After reviewing all of these, Rachael and I decided to try our luck with the Tam Coc tour since it was right next to our AirBnb and we would be able to get an early tour to avoid tourist and explore much more of the area for the rest of the day. So when our train arrived, we were shuttled to our AirBnb, checked in, had some more delicious Vietnamese food at a local restaurant called Hoa Luan and then got ready for an early start the next day.
The next morning was a bit dreary and rainy, but we woke up early and headed out to the Tam Coc boat tour, only about a three minute walk from our front door. There were no tourists in sight and we went to the office to buy tickets. The ride cost 240,000 Dong (about $10 USD) for both of us, and so we paid and a boat pulled up with a man rowing using his feet! We got on the boat and tried to introduce ourselves to the rower but he didn’t really have too much to say.
As we started the tour, we began to see the incredible scenery everyone raved about. The scenery was absolutely stunning, even on a rainy morning. Not long after the tour started though, we saw photographers in boats who began offering to take our photograph. We politely declined and they let us continue with no hassle.
After weaving through rice fields and under three caves (Tam Coc/Tam Cốc translates to “three caves” in Vietnamese), we eventually come up to the floating markets. The ladies began to offer us refreshments and crafts, but we politely declined. They did asked a few times and acted a bit sour when we declined, but we just kept politely saying no and they let us continue. I think it helped that we were saying “no” in Vietnamese (không). We didn’t buy anything because we weren’t really thirsty or hungry, but if you did happen to want to buy a drink, it’s really only about the same price you would pay for the refreshments in most western countries.
The boat brought us back the same way we came, and Rachael and I soaked up every moment as we floated through the beautiful scenery of rice fields and huge limestone cliffs. We arrived back at the start of the tour, tipped our rower 100k Dong (~$4 USD), and we were off to explore the rest of the beautiful province of Ninh Binh.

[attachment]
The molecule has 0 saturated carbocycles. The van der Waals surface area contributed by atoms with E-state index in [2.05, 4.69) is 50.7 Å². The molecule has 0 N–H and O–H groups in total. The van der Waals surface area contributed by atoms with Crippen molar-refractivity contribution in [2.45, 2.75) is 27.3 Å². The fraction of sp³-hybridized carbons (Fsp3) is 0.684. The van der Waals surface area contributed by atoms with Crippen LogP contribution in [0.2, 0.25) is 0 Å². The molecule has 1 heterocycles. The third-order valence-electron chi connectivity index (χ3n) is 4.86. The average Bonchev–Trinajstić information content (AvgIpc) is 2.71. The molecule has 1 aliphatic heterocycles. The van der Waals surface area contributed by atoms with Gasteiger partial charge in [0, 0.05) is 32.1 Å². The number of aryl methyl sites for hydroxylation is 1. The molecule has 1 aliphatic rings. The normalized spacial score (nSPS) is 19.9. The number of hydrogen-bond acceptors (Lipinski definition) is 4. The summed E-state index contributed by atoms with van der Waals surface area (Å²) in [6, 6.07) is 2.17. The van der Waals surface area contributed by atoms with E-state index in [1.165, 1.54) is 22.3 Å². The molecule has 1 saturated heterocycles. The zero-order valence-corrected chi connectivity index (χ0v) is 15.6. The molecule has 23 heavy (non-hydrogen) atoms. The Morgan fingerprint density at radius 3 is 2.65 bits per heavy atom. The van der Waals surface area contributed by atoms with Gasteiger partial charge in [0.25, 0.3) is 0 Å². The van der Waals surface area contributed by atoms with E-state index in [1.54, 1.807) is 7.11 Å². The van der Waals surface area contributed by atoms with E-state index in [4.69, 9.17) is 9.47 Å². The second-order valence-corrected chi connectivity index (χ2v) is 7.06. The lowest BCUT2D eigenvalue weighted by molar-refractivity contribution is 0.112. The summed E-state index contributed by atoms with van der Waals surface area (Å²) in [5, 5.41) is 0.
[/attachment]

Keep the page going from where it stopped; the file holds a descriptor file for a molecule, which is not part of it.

Overall we really enjoyed our boat tour in Tam Coc. The scenery is incredible and if you don’t fall for the traps, the whole thing can be a very pleasant experience. We did not try the Trang An boat tour, but I believe we made the right choice with Tam Coc.
Tips for the Tam Coc boat tour:
Go early! Busses of tourist from Hanoi arrive around 10am and the river gets quite crowded.
Don’t get your photo taken by the photographers. If you absolutely must, be sure to confirm the price beforehand.
Don’t buy refreshments at the floating market if you don’t want to. If you decline enough times, they will let you go. Saying “no” in Vietnamese (không) is helpful.
After the boat tour, Rachael and rented a motorbike and went to a Buddhist temple complex nearby called the Bai Dinh Pagoda which had thousands of Buddha statues of all sizes, shapes and colors. After exploring the temple for a few hours, we headed to popular lookout spot called Hang Mua and after about 500 steps straight up, we soaked up an incredible view overlooking the karst cliffs and boats paddling on the river below before heading back to our Airbnb to pack up and head off to the next Vietnamese adventure.
Although growing in popularity, Tam Cốc is not nearly as touristy as Ha Long Bay and offers some of the most beautiful and dramatic scenery with a small Vietnamese village feel to it. We thoroughly enjoyed our time in the Ninh Binh province and highly recommend it to anyone visiting northern Vietnam.